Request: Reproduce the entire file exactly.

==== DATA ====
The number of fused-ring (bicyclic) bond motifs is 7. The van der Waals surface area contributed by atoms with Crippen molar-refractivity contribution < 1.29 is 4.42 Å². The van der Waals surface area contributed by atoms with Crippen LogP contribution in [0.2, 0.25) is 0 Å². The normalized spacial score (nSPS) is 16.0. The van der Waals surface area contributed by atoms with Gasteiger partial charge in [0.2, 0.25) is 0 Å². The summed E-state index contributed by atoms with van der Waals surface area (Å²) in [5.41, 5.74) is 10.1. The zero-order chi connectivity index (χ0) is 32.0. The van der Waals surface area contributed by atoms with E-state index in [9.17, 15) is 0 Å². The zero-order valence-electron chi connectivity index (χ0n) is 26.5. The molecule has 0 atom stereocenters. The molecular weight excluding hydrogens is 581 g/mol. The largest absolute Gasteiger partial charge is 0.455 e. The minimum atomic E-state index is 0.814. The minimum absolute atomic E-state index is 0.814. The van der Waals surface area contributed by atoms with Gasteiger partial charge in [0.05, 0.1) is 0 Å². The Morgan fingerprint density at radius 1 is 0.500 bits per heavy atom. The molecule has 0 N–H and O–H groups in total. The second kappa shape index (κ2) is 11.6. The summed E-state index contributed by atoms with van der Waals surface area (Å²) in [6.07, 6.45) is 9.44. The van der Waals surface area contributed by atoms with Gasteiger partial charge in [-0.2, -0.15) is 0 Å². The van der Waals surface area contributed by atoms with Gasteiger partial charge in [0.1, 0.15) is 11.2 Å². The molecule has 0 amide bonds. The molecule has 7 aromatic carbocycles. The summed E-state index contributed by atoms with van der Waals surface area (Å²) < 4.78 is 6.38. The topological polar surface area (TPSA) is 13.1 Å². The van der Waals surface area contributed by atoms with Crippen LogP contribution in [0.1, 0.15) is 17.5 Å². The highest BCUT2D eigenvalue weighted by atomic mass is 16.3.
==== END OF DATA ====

The number of fused-ring (bicyclic) bond motifs is 7. The van der Waals surface area contributed by atoms with Crippen molar-refractivity contribution < 1.29 is 4.42 Å². The van der Waals surface area contributed by atoms with Crippen LogP contribution in [0.2, 0.25) is 0 Å². The normalized spacial score (nSPS) is 16.0. The van der Waals surface area contributed by atoms with Gasteiger partial charge in [0.2, 0.25) is 0 Å². The summed E-state index contributed by atoms with van der Waals surface area (Å²) in [5.41, 5.74) is 10.1. The zero-order chi connectivity index (χ0) is 32.0. The van der Waals surface area contributed by atoms with E-state index in [9.17, 15) is 0 Å². The zero-order valence-electron chi connectivity index (χ0n) is 26.5. The molecule has 0 atom stereocenters. The molecular weight excluding hydrogens is 581 g/mol. The largest absolute Gasteiger partial charge is 0.455 e. The minimum atomic E-state index is 0.814. The minimum absolute atomic E-state index is 0.814. The van der Waals surface area contributed by atoms with Gasteiger partial charge in [0.05, 0.1) is 0 Å². The Morgan fingerprint density at radius 1 is 0.500 bits per heavy atom. The molecule has 0 N–H and O–H groups in total. The second kappa shape index (κ2) is 11.6. The summed E-state index contributed by atoms with van der Waals surface area (Å²) in [6.07, 6.45) is 9.44. The van der Waals surface area contributed by atoms with Gasteiger partial charge in [-0.2, -0.15) is 0 Å². The van der Waals surface area contributed by atoms with Gasteiger partial charge in [0.1, 0.15) is 11.2 Å². The molecule has 0 amide bonds. The molecule has 7 aromatic carbocycles. The summed E-state index contributed by atoms with van der Waals surface area (Å²) < 4.78 is 6.38. The topological polar surface area (TPSA) is 13.1 Å². The van der Waals surface area contributed by atoms with Crippen LogP contribution in [0.1, 0.15) is 17.5 Å². The highest BCUT2D eigenvalue weighted by atomic mass is 16.3.